Actually, one expects to need to oversample the matrix by a logarithm or two in order to have a good chance of exact recovery, if one is sampling randomly.  This can be seen even in the rank one case r=1, in which M=uv^* is the product of a column vector and a row vector; let’s consider square matrices n_1=n_2=n for simplicity.  Observe that if the sampled coordinates \Omega completely miss one of the rows of the matrix, then the corresponding element of u has gone completely unmeasured, and one cannot hope to complete this row of the matrix.   Thus one needs to sample every row (and also every column) of the n \times n matrix.  The solution to the coupon collector’s problem then tells us that one needs about O(n \log n) samples to achieve this goal.  In fact, the theory of Erdős-Rényi random graphs tells us that the bipartite graph induced by \Omega becomes almost surely connected beyond this threshold, which turns out to be exactly what is needed to perform matrix completion for rank 1 matrices.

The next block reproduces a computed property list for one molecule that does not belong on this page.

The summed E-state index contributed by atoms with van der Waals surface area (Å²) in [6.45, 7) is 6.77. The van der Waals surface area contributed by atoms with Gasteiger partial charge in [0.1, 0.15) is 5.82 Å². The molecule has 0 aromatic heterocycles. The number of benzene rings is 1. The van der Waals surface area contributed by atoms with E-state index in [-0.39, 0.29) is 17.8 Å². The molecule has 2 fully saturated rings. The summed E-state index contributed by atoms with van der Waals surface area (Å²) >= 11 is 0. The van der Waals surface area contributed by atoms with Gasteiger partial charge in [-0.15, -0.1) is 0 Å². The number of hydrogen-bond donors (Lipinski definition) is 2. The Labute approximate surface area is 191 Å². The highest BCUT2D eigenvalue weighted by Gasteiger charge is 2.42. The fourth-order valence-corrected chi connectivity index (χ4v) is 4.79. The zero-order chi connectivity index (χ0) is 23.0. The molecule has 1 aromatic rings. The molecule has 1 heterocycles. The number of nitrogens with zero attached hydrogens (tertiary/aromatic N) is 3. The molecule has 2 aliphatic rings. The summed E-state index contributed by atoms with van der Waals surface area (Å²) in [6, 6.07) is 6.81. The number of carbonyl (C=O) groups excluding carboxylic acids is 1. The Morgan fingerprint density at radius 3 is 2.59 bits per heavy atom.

On the other hand, one cannot hope to complete the matrix if some of the singular vectors of the matrix are extremely sparse.  For instance, in the Netflix problem, a singularly idiosyncratic customer (or dually, a singularly unclassifiable movie) may give rise to a row or column of M that has no relation to the rest of the matrix, occupying its own separate component of the singular value decomposition of M; such a row or column is then impossible to complete exactly without sampling the entirety of that row or column.  Thus, to get exact matrix completion from a small fraction of entries, one needs some sort of incoherence assumption on the singular vectors, which spreads them out across all coordinates in a roughly even manner, as opposed to being concentrated on just a few values.